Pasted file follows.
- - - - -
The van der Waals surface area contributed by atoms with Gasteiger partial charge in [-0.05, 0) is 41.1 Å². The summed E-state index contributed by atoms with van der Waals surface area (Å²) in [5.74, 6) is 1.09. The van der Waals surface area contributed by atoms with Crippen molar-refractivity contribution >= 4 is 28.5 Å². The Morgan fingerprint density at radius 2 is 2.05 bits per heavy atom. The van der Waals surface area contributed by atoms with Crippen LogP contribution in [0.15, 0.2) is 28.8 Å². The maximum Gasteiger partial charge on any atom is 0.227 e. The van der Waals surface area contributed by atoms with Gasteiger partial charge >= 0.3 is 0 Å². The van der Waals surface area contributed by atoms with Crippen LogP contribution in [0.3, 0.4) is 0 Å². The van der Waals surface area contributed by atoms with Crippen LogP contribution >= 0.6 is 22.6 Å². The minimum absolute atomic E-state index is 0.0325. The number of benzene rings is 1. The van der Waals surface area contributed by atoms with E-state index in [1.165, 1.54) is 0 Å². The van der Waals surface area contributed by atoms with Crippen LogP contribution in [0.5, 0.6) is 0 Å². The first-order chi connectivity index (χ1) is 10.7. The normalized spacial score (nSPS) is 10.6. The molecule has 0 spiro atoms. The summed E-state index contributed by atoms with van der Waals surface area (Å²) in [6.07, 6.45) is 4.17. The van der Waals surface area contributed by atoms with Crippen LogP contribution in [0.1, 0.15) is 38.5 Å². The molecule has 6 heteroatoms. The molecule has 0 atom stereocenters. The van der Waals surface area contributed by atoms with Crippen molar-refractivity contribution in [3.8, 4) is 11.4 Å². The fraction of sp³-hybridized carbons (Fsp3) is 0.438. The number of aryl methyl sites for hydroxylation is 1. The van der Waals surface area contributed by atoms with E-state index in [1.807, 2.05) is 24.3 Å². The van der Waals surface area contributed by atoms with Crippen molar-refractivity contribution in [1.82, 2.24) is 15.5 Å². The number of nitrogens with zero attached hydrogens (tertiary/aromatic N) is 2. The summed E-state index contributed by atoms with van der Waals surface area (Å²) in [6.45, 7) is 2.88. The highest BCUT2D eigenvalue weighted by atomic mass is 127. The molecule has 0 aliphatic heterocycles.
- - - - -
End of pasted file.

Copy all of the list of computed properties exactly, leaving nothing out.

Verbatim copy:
The van der Waals surface area contributed by atoms with Gasteiger partial charge in [-0.05, 0) is 41.1 Å². The summed E-state index contributed by atoms with van der Waals surface area (Å²) in [5.74, 6) is 1.09. The van der Waals surface area contributed by atoms with Crippen molar-refractivity contribution >= 4 is 28.5 Å². The Morgan fingerprint density at radius 2 is 2.05 bits per heavy atom. The van der Waals surface area contributed by atoms with Crippen LogP contribution in [0.15, 0.2) is 28.8 Å². The maximum Gasteiger partial charge on any atom is 0.227 e. The van der Waals surface area contributed by atoms with Gasteiger partial charge >= 0.3 is 0 Å². The van der Waals surface area contributed by atoms with Crippen LogP contribution in [0.3, 0.4) is 0 Å². The van der Waals surface area contributed by atoms with Crippen LogP contribution >= 0.6 is 22.6 Å². The minimum absolute atomic E-state index is 0.0325. The number of benzene rings is 1. The van der Waals surface area contributed by atoms with E-state index in [1.165, 1.54) is 0 Å². The van der Waals surface area contributed by atoms with Crippen LogP contribution in [0.5, 0.6) is 0 Å². The first-order chi connectivity index (χ1) is 10.7. The normalized spacial score (nSPS) is 10.6. The molecule has 0 spiro atoms. The summed E-state index contributed by atoms with van der Waals surface area (Å²) in [6.07, 6.45) is 4.17. The van der Waals surface area contributed by atoms with Crippen LogP contribution in [0.1, 0.15) is 38.5 Å². The molecule has 6 heteroatoms. The molecule has 0 atom stereocenters. The van der Waals surface area contributed by atoms with Crippen molar-refractivity contribution in [3.8, 4) is 11.4 Å². The fraction of sp³-hybridized carbons (Fsp3) is 0.438. The number of aryl methyl sites for hydroxylation is 1. The van der Waals surface area contributed by atoms with E-state index in [1.807, 2.05) is 24.3 Å². The van der Waals surface area contributed by atoms with Crippen molar-refractivity contribution in [1.82, 2.24) is 15.5 Å². The number of nitrogens with zero attached hydrogens (tertiary/aromatic N) is 2. The summed E-state index contributed by atoms with van der Waals surface area (Å²) in [6.45, 7) is 2.88. The highest BCUT2D eigenvalue weighted by atomic mass is 127. The molecule has 0 aliphatic heterocycles.